- TROPICAL SPICE GARDEN *
By the turn of the 19th century, Penang had usurped Malacca as the most important spice trading hub on the Malacca Straits. Ships would drop anchor at Batu Feringgi as crews came ashore for food and water, guided by lamps waved from the beach-side boulders which give the area its name meaning "foreigners' rocks".
A short drive along the coast, more than 500 species of plants grow in rainforest which stretches back from the beach at the Tropical Spice Garden. Three marked trails, Oriental, Spice and Jungle, weave through the 3ha gardens and each takes about half an hour to walk. Many of the plants are identified by signs detailing the culinary, medical or religious use of the species. The dense foliage is soothing on a tropical afternoon and the air carries the scent of pepper, true cinnamon, torch ginger or lime berry.
- PENANG BUTTERFLY FARM *
_The air flashes with colour in the foothills near Batu Feringgi where the Penang Butterfly Park is said to be the world's oldest live insect sanctuary. Clouds of Tree Nymphs, Common Sailors and Rajah Brooke's Birdwings flit between flowers in a vast garden of palms and birds of paradise. _
_ Each caterpillar species prefers the leaf from a specific tree and every morning pupae can be seen in the final stages of metamorphosis from which they emerge as butterflies. There are thought to be 120 varieties at the farm but that's a relative handful compared with the 1000-plus species of butterfly in the Malaysian jungles. Other animals include alligator garfish, frogs and scorpions. _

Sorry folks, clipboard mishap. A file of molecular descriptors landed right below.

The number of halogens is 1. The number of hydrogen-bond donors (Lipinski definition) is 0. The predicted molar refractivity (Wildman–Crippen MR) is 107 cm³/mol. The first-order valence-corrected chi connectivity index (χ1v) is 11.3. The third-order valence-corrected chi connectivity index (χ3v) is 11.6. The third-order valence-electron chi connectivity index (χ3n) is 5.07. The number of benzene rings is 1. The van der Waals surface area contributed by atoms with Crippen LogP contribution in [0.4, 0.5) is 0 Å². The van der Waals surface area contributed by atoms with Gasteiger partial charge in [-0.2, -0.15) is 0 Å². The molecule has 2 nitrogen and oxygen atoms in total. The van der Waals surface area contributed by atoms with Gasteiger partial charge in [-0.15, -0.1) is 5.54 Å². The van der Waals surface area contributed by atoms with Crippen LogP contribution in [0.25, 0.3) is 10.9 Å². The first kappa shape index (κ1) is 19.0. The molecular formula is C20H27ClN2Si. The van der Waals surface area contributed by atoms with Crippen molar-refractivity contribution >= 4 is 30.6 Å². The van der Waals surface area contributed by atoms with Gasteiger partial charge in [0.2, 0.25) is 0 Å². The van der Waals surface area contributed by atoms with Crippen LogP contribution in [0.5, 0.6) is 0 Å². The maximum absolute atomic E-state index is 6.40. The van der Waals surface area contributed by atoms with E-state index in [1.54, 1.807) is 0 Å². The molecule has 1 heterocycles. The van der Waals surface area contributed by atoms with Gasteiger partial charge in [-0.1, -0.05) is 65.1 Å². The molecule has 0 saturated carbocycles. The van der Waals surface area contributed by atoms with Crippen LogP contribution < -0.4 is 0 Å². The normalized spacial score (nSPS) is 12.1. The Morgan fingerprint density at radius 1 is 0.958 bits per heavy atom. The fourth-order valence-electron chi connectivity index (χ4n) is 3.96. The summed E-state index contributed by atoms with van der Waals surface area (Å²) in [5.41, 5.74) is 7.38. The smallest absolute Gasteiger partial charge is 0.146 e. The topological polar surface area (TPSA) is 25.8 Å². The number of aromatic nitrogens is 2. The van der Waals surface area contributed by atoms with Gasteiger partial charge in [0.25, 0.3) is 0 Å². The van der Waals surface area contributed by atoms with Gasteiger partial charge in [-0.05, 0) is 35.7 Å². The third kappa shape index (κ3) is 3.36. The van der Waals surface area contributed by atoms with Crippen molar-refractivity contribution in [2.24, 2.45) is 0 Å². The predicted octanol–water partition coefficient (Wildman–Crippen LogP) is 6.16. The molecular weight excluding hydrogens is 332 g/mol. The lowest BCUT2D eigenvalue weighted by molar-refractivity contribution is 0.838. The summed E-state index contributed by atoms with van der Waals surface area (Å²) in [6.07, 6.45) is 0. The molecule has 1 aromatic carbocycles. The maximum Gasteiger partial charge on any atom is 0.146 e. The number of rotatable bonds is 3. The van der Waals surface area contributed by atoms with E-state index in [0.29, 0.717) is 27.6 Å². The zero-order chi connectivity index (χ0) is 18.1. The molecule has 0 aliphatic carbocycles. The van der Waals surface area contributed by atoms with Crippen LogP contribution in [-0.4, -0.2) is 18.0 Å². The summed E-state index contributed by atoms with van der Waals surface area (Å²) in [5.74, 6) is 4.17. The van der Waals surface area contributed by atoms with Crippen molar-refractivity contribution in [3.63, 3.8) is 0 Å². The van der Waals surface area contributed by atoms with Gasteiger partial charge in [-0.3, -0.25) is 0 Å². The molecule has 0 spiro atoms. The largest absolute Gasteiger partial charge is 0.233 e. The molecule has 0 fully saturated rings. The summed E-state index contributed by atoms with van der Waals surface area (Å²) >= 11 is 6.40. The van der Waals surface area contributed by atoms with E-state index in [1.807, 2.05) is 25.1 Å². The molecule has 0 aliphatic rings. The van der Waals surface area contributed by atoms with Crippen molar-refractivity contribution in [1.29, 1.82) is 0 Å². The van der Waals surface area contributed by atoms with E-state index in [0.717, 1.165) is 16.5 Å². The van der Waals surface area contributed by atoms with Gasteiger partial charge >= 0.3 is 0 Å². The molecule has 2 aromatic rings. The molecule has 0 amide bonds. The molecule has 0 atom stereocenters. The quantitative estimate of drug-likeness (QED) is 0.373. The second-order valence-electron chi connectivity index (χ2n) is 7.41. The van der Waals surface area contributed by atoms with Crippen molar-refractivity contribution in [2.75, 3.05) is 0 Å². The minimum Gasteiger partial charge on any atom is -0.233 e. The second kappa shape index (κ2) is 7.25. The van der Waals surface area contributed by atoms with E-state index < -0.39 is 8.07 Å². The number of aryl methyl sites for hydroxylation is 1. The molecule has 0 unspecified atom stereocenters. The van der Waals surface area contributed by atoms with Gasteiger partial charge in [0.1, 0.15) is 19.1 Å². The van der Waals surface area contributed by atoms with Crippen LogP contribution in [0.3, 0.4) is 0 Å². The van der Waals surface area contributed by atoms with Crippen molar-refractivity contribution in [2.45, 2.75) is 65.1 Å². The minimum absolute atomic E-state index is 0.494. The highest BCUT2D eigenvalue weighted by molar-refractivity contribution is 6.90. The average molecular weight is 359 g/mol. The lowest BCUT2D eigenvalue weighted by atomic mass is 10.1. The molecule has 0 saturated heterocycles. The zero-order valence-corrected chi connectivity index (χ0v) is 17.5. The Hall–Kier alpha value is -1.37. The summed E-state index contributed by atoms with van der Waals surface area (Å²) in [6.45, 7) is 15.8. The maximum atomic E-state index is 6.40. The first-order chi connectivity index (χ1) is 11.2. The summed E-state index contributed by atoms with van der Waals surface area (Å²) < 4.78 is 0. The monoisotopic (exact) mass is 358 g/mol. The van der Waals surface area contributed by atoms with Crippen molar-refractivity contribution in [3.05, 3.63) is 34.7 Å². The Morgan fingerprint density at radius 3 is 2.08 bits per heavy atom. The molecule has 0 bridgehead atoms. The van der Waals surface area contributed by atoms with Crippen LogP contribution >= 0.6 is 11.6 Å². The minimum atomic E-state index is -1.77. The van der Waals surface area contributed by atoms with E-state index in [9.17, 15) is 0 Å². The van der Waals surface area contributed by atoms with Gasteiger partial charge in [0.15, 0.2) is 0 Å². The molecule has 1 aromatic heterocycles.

- PENANG NATIONAL PARK *
_The world's smallest national park is a pocket of protected land at Penang's Muka Head with five distinct ecosystems and home to two sub-species of wild cat, two varieties of tortoise, 46 species of birds and troops of crab-eating macaques. _
_There are plenty of snakes, too, says guide Fauzi Yakob, as he leads me on a trek along the coastal path and up into the dense dipterocarp jungle. _
_"You'll notice there are lianas (vines) hanging everywhere," Fauzi says. "Be careful, the green snakes have very good camouflage - before you grab a vine for support, make sure it doesn't have a head or tail." _
_Many visitors head straight to Pantai Kerachut, where the isolated fingernails of beach are the nesting grounds of both green and Olive Ridley turtles. But Fauzi and I are trekking a 3km short course through the thick rainforest which is wet after an overnight downpour. Light barely penetrates the canopy which rings with the power drill whirr of cicadas looking for a mate and the screeches of white-bellied sea eagles. _
_The son of a local fisherman, Fauzi has been guiding treks through this forest since before the park's inception. He has an intuitive understanding of the complex links between animal, plant and environment. As a boy, he spent hours looking out to sea, scanning the horizon for water spouts through his father's old army binoculars. _
_"One lens was broken, only one eye worked. When I finally saw a water spout I remembered the weather conditions at the time and then was able to know when to spot them again," he said. _
_His knowledge of the forest has been honed through his studies and by listening to the stories of the old village men. He now trains guides at national parks throughout Malaysia. And he is the perfect walking partner for this forest; pointing out the spiky pandanus palms that the villagers once used for fishing hooks, explaining how the crab-eating macaques get refreshment from a sea pineapple that would leave me hung-over for three days and warning me not to walk below a rather inconspicuous stick-like tree known locally as the prostitute. _